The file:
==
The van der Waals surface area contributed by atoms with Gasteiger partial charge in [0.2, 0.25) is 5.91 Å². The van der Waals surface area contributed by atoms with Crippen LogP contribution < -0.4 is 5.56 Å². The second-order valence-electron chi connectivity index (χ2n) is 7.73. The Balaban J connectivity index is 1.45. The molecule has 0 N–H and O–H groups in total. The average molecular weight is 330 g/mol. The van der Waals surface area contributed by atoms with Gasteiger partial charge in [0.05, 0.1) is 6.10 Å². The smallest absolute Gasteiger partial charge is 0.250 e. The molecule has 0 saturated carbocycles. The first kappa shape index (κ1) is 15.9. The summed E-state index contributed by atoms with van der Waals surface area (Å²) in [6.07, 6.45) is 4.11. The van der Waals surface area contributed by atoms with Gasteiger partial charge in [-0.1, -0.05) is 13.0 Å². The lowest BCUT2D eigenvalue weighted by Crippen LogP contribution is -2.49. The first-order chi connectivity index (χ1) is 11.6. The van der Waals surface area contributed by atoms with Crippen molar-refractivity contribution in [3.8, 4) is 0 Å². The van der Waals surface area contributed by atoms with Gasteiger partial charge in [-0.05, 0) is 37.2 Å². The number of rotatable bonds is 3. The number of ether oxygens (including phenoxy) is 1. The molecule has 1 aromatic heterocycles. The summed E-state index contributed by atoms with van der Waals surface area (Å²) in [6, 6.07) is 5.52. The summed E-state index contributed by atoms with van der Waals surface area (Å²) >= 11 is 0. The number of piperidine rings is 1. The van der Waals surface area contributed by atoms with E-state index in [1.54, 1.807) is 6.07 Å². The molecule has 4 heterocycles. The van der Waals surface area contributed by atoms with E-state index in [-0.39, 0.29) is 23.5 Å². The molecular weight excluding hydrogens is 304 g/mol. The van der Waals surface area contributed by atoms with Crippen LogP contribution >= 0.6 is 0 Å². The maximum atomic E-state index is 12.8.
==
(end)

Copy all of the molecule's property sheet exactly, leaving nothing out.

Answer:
The van der Waals surface area contributed by atoms with Gasteiger partial charge in [0.2, 0.25) is 5.91 Å². The van der Waals surface area contributed by atoms with Crippen LogP contribution < -0.4 is 5.56 Å². The second-order valence-electron chi connectivity index (χ2n) is 7.73. The Balaban J connectivity index is 1.45. The molecule has 0 N–H and O–H groups in total. The average molecular weight is 330 g/mol. The van der Waals surface area contributed by atoms with Gasteiger partial charge in [0.05, 0.1) is 6.10 Å². The smallest absolute Gasteiger partial charge is 0.250 e. The molecule has 0 saturated carbocycles. The first kappa shape index (κ1) is 15.9. The summed E-state index contributed by atoms with van der Waals surface area (Å²) in [6.07, 6.45) is 4.11. The van der Waals surface area contributed by atoms with Gasteiger partial charge in [-0.1, -0.05) is 13.0 Å². The lowest BCUT2D eigenvalue weighted by Crippen LogP contribution is -2.49. The first-order chi connectivity index (χ1) is 11.6. The van der Waals surface area contributed by atoms with Crippen molar-refractivity contribution in [3.8, 4) is 0 Å². The van der Waals surface area contributed by atoms with Gasteiger partial charge in [-0.05, 0) is 37.2 Å². The number of rotatable bonds is 3. The number of ether oxygens (including phenoxy) is 1. The molecule has 1 aromatic heterocycles. The summed E-state index contributed by atoms with van der Waals surface area (Å²) in [6, 6.07) is 5.52. The summed E-state index contributed by atoms with van der Waals surface area (Å²) >= 11 is 0. The number of piperidine rings is 1. The van der Waals surface area contributed by atoms with E-state index in [1.54, 1.807) is 6.07 Å². The molecule has 4 heterocycles. The van der Waals surface area contributed by atoms with E-state index in [-0.39, 0.29) is 23.5 Å². The molecular weight excluding hydrogens is 304 g/mol. The van der Waals surface area contributed by atoms with Crippen LogP contribution >= 0.6 is 0 Å². The maximum atomic E-state index is 12.8.